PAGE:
- The Washington Times - Sunday, March 2, 2003

NASA's chief has denied a request by the Columbia accident board that he reassign top shuttle program officials now assisting the panel in order to ensure an independent investigation.
Administrator Sean O'Keefe, however, pledged changes so that NASA would work better with the board, and those efforts would be led by professionals from outside the shuttle program management.
The board chairman, retired Adm. Harold Gehman, wrote Mr. O'Keefe suggesting that the NASA employees' ties to the shuttle program might taint the independent investigation. The board was impaneled to find causes behind the shuttle's disintegration over Texas as it returned to Earth on Feb. 1, killing the crew of seven astronauts.
"I am convinced that this course of action will be viewed as prejudging the facts before the investigation is complete," Mr. O'Keefe responded in a letter Friday.
"Despite your assurances that no conclusions have been made arising from the facts of the investigation at this time, simply reassigning personnel will not accomplish your stated goal," according to the letter, posted yesterday on the board's Web site.
Adm. Gehman's letter Tuesday said the initial Columbia recovery and response efforts were "behind us and operations are more predictable and manageable."
As a result, the board wanted Mr. O'Keefe to reassign "top-level" shuttle program officials involved in Columbia's last mission "back to their duties and remove them from directly managing or supporting the investigation."
Adm. Gehman said the board believes "it is in the best interest of these key people, NASA and the effective progress of the investigation if they were to be replaced by other knowledgeable people to manage the response and investigation support."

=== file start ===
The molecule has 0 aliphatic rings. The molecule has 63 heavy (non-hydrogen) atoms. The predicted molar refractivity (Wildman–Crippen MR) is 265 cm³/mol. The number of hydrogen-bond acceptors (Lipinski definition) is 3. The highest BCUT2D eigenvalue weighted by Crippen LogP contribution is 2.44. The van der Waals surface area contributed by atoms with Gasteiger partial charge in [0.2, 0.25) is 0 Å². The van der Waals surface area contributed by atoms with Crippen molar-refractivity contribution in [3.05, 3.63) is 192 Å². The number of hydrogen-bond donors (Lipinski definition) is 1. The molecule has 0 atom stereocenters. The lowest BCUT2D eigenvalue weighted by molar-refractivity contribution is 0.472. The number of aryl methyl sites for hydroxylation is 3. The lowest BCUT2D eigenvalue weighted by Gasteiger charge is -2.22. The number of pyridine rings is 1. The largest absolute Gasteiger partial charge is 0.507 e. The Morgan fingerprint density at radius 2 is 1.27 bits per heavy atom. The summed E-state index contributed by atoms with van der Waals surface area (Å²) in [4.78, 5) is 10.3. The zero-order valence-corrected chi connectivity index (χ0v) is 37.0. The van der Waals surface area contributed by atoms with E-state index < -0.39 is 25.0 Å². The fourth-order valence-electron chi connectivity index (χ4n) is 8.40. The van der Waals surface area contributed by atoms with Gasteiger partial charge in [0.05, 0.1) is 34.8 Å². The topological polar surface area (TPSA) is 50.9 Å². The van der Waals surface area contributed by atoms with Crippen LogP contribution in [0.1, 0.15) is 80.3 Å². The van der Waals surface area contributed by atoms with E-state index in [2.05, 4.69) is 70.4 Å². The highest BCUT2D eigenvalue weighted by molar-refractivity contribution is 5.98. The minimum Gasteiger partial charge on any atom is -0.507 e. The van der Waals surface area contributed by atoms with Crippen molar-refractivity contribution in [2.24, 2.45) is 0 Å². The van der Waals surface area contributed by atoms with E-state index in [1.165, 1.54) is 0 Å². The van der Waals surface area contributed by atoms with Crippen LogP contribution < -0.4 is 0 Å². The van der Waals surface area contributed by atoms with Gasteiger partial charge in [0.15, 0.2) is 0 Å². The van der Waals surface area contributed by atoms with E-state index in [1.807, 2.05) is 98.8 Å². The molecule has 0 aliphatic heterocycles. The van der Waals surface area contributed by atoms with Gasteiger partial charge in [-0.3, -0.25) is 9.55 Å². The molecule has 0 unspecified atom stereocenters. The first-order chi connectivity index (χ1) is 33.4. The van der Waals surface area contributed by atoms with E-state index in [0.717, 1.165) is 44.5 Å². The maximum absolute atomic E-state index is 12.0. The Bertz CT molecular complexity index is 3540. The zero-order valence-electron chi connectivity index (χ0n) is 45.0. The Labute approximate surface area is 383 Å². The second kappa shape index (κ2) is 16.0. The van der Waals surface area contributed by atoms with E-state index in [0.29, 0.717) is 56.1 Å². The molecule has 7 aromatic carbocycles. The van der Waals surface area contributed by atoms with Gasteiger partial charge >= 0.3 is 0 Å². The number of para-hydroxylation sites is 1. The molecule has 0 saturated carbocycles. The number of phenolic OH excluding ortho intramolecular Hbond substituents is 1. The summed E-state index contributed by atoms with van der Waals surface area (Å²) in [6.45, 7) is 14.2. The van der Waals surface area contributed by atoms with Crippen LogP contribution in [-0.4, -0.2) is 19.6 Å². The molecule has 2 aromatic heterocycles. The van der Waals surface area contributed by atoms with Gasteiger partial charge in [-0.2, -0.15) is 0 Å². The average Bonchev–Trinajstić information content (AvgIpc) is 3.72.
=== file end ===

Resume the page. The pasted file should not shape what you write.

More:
Mr. O'Keefe replied that replacement personnel "could be subjected to the same appearance of conflict in the future, and I will not submit anyone to this treatment."
The agency head acknowledged the need for changes in how NASA supports the board's mission. To that end, Mr. O'Keefe said NASA will assign professionals not connected to shuttle management to work with board reviews of materials, operations and technology.
Some members of Congress have expressed misgivings about a lack of independence of the investigation board and have urged President Bush to appoint a commission, following the pattern set by President Ronald Reagan to investigate the Challenger explosion in 1986.
In response, NASA several times has changed the rules by which the board operates. Among those changes, Mr. O'Keefe removed any deadlines for the board's report and instructed the board to publicly release its findings. Under earlier rules, the board was to have provided its final report directly to NASA within 60 days.

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